November Gardening Tips

Here are a few gardening tasks and projects that you can do this month to help keep your garden looking it’s best for the rest of this season, and prepare for the long cold winter and upcoming spring.

Birds / Animals

  • Take care of our feathered friends! Keep your bird feeder filled, especially when there is snow on the ground.

Trees and Shrubs

  • Use an anti-desiccant (Wilt Pruf) spray to prevent moisture loss on broadleaf evergreens
  • Winter rains tend to make you forget about watering your garden. However, plants and shrubs which are growing beneath large evergreens or under the eaves of the house may be extremely dry by this time.
  • Water your trees and shrubs once more if ground still unfrozen
  • Wrap susceptible shrubs and evergreens with burlap after freeze-up
  • Protect trees and shrubs from rodents by spraying or painting Scoot on the bark. It leaves a bitter taste for the rodents and they will move on to untreated plant material. Rodents especially like the sweet taste of burning bushes- make sure they are treated with Scoot.

Annuals

  • Enjoy the remaining last blooms of your fall annuals

Perennials

  • Cut chrysanthemum and fall aster stems to 2-3 inches from the soil once they have begun to die back.
  • Complete clean-up
  • Add mulch but don’t cover tender perennials until freeze-up

Bulbs

  • Tulip bulbs may still be planted in the early part of the month.
  • If you potted up some bulbs, such as hyacinths, daffodils or tulips, last September for winter forcing, keep an eye on them. Make sure they remain moist, and in the dark until they have established their root systems. It is possible that they have already filled their containers with roots and that the new top growth has begun. If this is so, bring them into the house and set them in a cool room, in indirect light. After a week or so, move them into bright light, and watch them go to town!
  • Check on any corms and tubers which you dug up, and stored this fall. Remove and discard any which show signs of disease or rot.

Roses

  • Make sure that the canes of your climbing roses and other vines are securely fastened to their supports. Winter winds can severely damage unprotected plants. Don’t tie them so tightly that the string or twist-tie cuts into the stem. I recommend using a length of an old nylon stocking because it will stretch as the plant grows, rather than cutting into the stem, as string will do.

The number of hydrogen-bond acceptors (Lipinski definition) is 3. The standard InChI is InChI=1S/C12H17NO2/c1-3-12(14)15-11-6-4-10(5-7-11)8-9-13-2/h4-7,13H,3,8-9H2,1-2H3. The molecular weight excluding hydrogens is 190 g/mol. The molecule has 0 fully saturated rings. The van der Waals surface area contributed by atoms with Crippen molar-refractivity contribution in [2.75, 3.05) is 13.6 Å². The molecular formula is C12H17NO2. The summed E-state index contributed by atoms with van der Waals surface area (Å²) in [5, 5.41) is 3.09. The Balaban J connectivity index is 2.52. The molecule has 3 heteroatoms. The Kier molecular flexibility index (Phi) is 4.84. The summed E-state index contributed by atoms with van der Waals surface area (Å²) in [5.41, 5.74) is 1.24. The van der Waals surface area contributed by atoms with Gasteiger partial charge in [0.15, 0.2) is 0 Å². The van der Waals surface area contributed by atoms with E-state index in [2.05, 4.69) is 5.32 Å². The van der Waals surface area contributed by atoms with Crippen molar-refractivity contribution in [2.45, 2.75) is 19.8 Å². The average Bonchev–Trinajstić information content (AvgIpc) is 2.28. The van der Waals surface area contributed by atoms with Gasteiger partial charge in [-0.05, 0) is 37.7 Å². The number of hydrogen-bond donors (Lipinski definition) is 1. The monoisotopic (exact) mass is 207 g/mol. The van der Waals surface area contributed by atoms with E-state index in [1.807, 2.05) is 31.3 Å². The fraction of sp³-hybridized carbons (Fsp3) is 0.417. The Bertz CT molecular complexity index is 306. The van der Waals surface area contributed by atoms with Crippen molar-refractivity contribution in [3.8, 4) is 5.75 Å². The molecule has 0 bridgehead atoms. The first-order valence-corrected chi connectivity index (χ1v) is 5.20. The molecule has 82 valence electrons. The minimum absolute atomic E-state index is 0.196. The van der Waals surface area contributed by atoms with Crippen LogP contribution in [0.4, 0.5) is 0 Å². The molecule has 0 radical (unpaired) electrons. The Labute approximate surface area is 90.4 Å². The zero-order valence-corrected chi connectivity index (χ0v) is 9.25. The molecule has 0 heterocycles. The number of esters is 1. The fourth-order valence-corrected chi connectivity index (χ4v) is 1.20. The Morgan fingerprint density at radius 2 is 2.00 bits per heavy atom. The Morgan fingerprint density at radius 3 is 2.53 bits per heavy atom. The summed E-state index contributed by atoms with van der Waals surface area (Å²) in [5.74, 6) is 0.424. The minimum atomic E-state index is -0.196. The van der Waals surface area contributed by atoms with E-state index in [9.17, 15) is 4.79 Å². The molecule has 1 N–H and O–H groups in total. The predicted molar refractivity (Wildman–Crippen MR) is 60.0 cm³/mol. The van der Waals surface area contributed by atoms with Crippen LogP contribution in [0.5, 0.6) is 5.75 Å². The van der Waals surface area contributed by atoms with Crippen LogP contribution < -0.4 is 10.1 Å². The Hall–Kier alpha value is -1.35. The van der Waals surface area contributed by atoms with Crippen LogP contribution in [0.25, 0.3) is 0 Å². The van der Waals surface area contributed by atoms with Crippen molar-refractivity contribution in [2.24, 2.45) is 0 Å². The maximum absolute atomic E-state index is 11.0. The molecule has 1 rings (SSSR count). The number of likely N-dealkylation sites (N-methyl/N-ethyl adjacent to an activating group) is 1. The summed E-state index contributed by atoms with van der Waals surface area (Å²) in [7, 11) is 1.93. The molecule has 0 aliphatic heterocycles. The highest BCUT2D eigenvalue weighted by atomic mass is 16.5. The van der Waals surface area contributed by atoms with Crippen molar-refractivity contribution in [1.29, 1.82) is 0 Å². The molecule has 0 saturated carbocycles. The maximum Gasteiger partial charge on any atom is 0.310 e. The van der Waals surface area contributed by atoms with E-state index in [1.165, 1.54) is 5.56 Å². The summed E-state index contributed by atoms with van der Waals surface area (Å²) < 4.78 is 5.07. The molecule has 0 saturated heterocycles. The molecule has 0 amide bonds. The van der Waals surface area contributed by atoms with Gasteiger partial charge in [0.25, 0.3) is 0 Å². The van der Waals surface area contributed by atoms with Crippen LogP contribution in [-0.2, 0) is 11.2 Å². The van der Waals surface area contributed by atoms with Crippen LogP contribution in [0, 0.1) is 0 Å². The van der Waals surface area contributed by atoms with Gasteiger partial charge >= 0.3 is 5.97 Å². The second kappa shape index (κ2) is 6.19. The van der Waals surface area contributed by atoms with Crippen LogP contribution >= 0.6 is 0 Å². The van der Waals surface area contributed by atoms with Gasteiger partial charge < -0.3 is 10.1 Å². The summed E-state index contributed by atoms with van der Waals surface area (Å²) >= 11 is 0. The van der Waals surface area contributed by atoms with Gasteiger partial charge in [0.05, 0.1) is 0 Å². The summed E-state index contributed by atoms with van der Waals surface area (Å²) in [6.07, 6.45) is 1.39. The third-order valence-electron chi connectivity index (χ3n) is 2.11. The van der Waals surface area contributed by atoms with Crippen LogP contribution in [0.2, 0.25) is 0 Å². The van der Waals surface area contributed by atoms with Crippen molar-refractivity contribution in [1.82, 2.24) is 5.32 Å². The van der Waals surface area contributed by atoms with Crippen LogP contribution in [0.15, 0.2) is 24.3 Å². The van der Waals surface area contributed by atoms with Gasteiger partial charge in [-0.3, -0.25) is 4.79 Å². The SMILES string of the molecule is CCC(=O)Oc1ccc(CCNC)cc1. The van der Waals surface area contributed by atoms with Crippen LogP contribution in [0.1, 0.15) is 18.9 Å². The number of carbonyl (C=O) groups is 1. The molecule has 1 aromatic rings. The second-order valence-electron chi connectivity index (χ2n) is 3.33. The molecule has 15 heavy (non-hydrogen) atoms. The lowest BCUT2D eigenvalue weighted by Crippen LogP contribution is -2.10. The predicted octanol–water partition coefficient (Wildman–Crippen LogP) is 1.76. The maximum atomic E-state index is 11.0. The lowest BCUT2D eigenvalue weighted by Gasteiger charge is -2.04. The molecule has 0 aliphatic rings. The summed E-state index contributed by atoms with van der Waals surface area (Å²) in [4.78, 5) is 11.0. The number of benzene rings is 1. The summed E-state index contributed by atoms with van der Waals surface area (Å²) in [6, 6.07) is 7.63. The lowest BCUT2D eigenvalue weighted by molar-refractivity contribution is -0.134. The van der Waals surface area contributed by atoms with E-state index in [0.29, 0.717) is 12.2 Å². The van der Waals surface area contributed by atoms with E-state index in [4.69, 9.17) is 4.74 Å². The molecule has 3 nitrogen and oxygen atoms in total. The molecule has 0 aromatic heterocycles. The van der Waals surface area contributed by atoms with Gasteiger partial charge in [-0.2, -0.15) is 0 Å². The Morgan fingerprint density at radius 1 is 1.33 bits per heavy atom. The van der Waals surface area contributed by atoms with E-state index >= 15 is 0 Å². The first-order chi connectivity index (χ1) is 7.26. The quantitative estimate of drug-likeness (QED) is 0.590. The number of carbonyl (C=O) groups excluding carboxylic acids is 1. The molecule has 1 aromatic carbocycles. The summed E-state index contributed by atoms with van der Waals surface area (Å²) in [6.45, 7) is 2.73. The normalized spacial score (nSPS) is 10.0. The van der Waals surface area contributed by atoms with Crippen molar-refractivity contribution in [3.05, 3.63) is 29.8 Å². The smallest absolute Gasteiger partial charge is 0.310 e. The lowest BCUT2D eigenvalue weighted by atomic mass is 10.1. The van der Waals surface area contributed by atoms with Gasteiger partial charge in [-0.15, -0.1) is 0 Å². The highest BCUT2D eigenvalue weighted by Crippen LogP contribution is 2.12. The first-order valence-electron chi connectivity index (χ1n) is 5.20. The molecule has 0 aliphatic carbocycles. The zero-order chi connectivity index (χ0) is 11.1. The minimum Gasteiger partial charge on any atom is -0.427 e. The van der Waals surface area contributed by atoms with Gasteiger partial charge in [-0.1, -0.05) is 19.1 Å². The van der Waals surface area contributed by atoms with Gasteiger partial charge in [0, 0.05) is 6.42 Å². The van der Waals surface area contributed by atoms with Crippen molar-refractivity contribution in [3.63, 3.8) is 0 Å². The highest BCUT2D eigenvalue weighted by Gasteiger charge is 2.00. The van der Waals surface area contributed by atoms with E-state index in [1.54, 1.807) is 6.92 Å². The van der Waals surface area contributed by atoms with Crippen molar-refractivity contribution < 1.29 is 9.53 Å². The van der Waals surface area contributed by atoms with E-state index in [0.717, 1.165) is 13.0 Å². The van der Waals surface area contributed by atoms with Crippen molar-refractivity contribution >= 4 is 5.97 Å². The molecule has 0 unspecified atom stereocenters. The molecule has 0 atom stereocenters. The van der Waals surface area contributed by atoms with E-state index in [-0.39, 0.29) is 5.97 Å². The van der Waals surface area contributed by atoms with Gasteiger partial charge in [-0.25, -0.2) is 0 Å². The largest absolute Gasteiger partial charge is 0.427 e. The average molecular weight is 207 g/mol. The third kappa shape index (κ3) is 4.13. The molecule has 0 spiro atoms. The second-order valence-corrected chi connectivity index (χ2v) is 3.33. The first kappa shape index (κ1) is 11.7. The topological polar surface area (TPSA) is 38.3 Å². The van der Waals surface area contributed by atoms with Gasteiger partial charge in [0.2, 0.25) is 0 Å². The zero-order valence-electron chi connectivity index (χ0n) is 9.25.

Veggies

  • Cover strawberries two inches deep with hay or straw.
  • Secure your raspberry canes to stakes to protect them from wind whipping.

Herbs

  • Create and package your own herbal blends as gifts

Lawns

  • Give the lawn a good raking to lift away accumulations of debris.
  • Rake leaves off the lawn. They should be composted. Alternatively, they can be mowed, turning them into mulch which adds important nutrients back to the lawn.
  • When you have finished your last mowing of the year, make sure that the mower is properly stored. Run it until it is out of fuel…. old gas can turn to varnish, and severely damage the engine.
  • Stay off frozen grass!!!

Container Plants

  • Create a holiday container for your front door with evergreens, berries and decorations
  • Greens start arriving at Dufferin Garden Centre the first week of November.
  • Winter heating dries the air in your home considerably. Help house plants survive by misting them or placing the pots on a pebble filled tray of water to ensure adequate humidity and moisture.

Jobs

  • Drain hoses and put them away so they don’t freeze and burst.
  • Clean and oil your garden tools for winter storage. Scrap any remaining dirt from the tools, using a clean cloth, rub oil onto the metal parts to prevent rusting. This is also a good month to restock and/or repair any tools that have been broken or damaged throughout the season.
  • Get outside every time the sun shines
  • Make final notes for improvements for next year and make a list of garden gifts on your holiday wish list

Above all else, have a happy and SAFE holiday season.